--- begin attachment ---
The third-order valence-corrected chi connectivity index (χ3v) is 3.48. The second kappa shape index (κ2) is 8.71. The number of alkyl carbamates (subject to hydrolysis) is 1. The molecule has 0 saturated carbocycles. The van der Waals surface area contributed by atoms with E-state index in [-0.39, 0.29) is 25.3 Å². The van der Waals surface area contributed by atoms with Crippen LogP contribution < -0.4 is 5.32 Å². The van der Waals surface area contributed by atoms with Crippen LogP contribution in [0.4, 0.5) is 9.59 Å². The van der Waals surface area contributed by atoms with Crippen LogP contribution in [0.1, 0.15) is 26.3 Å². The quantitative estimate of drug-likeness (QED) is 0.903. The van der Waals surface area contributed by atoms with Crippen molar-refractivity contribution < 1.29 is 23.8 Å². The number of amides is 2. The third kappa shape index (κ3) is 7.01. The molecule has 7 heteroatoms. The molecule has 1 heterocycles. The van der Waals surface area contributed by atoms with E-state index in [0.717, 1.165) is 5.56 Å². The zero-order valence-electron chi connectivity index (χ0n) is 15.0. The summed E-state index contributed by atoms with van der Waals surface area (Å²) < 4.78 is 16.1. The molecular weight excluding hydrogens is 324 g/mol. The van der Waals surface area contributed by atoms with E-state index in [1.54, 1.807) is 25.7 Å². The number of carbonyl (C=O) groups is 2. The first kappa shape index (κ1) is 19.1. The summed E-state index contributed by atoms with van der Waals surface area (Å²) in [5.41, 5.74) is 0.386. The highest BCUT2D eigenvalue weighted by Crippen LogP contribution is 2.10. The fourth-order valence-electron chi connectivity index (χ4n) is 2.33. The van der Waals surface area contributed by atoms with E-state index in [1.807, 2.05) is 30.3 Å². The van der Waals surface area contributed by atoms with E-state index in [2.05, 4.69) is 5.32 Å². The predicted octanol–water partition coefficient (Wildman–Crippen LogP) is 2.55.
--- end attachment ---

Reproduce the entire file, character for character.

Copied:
The third-order valence-corrected chi connectivity index (χ3v) is 3.48. The second kappa shape index (κ2) is 8.71. The number of alkyl carbamates (subject to hydrolysis) is 1. The molecule has 0 saturated carbocycles. The van der Waals surface area contributed by atoms with E-state index in [-0.39, 0.29) is 25.3 Å². The van der Waals surface area contributed by atoms with Crippen LogP contribution < -0.4 is 5.32 Å². The van der Waals surface area contributed by atoms with Crippen LogP contribution in [0.4, 0.5) is 9.59 Å². The van der Waals surface area contributed by atoms with Crippen LogP contribution in [0.1, 0.15) is 26.3 Å². The quantitative estimate of drug-likeness (QED) is 0.903. The van der Waals surface area contributed by atoms with Crippen molar-refractivity contribution < 1.29 is 23.8 Å². The number of amides is 2. The third kappa shape index (κ3) is 7.01. The molecule has 7 heteroatoms. The molecule has 1 heterocycles. The van der Waals surface area contributed by atoms with E-state index in [0.717, 1.165) is 5.56 Å². The zero-order valence-electron chi connectivity index (χ0n) is 15.0. The summed E-state index contributed by atoms with van der Waals surface area (Å²) < 4.78 is 16.1. The molecular weight excluding hydrogens is 324 g/mol. The van der Waals surface area contributed by atoms with E-state index in [1.54, 1.807) is 25.7 Å². The number of carbonyl (C=O) groups is 2. The first kappa shape index (κ1) is 19.1. The summed E-state index contributed by atoms with van der Waals surface area (Å²) in [5.41, 5.74) is 0.386. The highest BCUT2D eigenvalue weighted by Crippen LogP contribution is 2.10. The fourth-order valence-electron chi connectivity index (χ4n) is 2.33. The van der Waals surface area contributed by atoms with E-state index in [1.807, 2.05) is 30.3 Å². The van der Waals surface area contributed by atoms with E-state index in [2.05, 4.69) is 5.32 Å². The predicted octanol–water partition coefficient (Wildman–Crippen LogP) is 2.55.